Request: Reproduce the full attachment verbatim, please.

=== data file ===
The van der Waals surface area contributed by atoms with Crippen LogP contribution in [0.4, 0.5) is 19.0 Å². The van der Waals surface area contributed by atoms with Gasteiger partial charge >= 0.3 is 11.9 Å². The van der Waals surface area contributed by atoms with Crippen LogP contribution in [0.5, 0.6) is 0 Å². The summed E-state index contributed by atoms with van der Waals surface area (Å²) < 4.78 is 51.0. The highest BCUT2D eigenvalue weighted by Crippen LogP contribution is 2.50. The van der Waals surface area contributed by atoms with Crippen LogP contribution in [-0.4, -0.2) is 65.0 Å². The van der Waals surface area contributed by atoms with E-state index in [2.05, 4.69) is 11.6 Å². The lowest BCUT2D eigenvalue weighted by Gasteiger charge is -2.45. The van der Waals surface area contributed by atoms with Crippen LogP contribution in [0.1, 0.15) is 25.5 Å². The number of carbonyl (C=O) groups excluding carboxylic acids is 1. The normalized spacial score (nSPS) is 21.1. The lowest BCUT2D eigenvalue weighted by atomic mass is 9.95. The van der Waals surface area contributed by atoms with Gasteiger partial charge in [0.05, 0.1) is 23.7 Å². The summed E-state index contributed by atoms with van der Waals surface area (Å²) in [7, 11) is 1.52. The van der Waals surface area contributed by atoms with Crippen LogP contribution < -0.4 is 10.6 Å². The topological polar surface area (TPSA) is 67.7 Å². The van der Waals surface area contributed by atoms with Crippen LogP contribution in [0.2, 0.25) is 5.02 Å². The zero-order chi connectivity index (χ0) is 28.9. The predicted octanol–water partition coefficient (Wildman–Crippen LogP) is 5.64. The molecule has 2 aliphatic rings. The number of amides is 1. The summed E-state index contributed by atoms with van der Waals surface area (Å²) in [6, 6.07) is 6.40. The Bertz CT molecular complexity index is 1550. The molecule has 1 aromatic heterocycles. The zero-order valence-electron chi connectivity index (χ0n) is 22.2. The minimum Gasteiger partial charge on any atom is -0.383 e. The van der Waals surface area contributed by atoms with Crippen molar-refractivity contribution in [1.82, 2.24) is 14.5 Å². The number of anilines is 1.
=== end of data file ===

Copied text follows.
The van der Waals surface area contributed by atoms with Crippen LogP contribution in [0.4, 0.5) is 19.0 Å². The van der Waals surface area contributed by atoms with Gasteiger partial charge >= 0.3 is 11.9 Å². The van der Waals surface area contributed by atoms with Crippen LogP contribution in [0.5, 0.6) is 0 Å². The summed E-state index contributed by atoms with van der Waals surface area (Å²) < 4.78 is 51.0. The highest BCUT2D eigenvalue weighted by Crippen LogP contribution is 2.50. The van der Waals surface area contributed by atoms with Crippen LogP contribution in [-0.4, -0.2) is 65.0 Å². The van der Waals surface area contributed by atoms with E-state index in [2.05, 4.69) is 11.6 Å². The lowest BCUT2D eigenvalue weighted by Gasteiger charge is -2.45. The van der Waals surface area contributed by atoms with Crippen LogP contribution in [0.1, 0.15) is 25.5 Å². The number of carbonyl (C=O) groups excluding carboxylic acids is 1. The normalized spacial score (nSPS) is 21.1. The lowest BCUT2D eigenvalue weighted by atomic mass is 9.95. The van der Waals surface area contributed by atoms with Gasteiger partial charge in [0.05, 0.1) is 23.7 Å². The summed E-state index contributed by atoms with van der Waals surface area (Å²) in [7, 11) is 1.52. The van der Waals surface area contributed by atoms with Crippen LogP contribution < -0.4 is 10.6 Å². The topological polar surface area (TPSA) is 67.7 Å². The van der Waals surface area contributed by atoms with Crippen LogP contribution in [0.2, 0.25) is 5.02 Å². The zero-order chi connectivity index (χ0) is 28.9. The predicted octanol–water partition coefficient (Wildman–Crippen LogP) is 5.64. The molecule has 2 aliphatic rings. The number of amides is 1. The summed E-state index contributed by atoms with van der Waals surface area (Å²) in [6, 6.07) is 6.40. The Bertz CT molecular complexity index is 1550. The molecule has 1 aromatic heterocycles. The zero-order valence-electron chi connectivity index (χ0n) is 22.2. The minimum Gasteiger partial charge on any atom is -0.383 e. The van der Waals surface area contributed by atoms with Crippen molar-refractivity contribution in [1.82, 2.24) is 14.5 Å². The number of anilines is 1.